Having an infection or inflammation in the pulp of your tooth (the soft center of your tooth comprising nerves and soft tissue) may mean you have to undergo a root canal procedure. If left unaddressed, the problem may lead to a painful tooth, an abscessed tooth, and eventual tooth loss.
If your dentist has confirmed that you have an infected or inflamed pulp and recommended you get a root canal, you might want to know how the procedure is done to avoid surprises when you visit the dental office.
1. Administering a Local Anesthetic
Having an infected or inflamed pulp can be an excruciatingly painful experience, so you may want to know if getting a root canal will make your pain even worse. To help prevent the pain and keep you comfortable during a root canal treatment, your dentist will use a local anesthetic before doing the dental procedure.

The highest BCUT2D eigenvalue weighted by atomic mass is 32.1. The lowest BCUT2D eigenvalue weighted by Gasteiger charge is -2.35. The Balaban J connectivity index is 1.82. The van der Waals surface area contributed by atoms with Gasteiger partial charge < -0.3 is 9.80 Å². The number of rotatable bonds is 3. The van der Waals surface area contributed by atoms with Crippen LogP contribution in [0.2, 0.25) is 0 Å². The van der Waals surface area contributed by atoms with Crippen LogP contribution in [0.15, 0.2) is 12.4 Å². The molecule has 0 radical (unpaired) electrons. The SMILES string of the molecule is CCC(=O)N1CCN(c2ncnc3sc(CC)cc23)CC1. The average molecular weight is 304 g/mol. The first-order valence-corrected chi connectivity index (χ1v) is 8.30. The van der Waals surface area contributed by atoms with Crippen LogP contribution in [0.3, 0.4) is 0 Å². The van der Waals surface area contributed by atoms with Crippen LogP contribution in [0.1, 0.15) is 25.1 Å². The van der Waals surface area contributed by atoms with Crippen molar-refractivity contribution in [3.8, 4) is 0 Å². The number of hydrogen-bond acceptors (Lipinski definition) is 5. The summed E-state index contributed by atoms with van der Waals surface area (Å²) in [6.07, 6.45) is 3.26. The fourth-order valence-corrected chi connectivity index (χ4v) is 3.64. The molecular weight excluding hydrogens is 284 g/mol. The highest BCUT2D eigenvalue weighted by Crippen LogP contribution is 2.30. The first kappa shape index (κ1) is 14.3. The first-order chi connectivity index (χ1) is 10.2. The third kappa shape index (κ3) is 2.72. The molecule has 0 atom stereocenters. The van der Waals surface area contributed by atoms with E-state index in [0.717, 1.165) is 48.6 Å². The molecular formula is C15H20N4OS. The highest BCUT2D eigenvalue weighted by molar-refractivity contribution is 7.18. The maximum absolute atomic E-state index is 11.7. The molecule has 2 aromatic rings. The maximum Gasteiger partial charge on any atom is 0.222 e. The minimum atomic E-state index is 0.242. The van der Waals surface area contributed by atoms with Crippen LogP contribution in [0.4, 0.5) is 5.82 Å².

A local anesthetic is any drug or medication that is applied to a specific area of the body to create a numbing effect or alleviate pain during a surgical procedure. In the context of getting a root canal, your dentist will rub a small amount of numbing medication on the gum of the problematic tooth.
Once the area starts to feel numb, they'll inject a local anesthetic into the gums. This should ensure a painless procedure without putting you to sleep.
2. Removing the Damaged Pulp
Once the local anesthetic has taken effect, your dentist will create an opening in your tooth to reach its center: the pulp of the tooth. They will then use special instruments to carefully remove the damaged sections of the pulp and clean out the pulp chamber. They may also place medication inside the root canal to prevent an infection.
3. Filling and Sealing the Root Canal
The cleaned-out root canal is usually filled with a rubber-like material called gutta-percha. The material is installed by literally heating and compressing it into the root canal space. The dentist will use a sealer in combination with gutta-percha to fill any spaces remaining between the core filling material (gutta-percha) and the walls of the root canal.
To complete your tooth restoration, your dentist may recommend you get a crown to restore the shape, size, and function of your tooth after receiving a root canal. For more information about this dental procedure, schedule an initial consultation with your preferred dentist.Share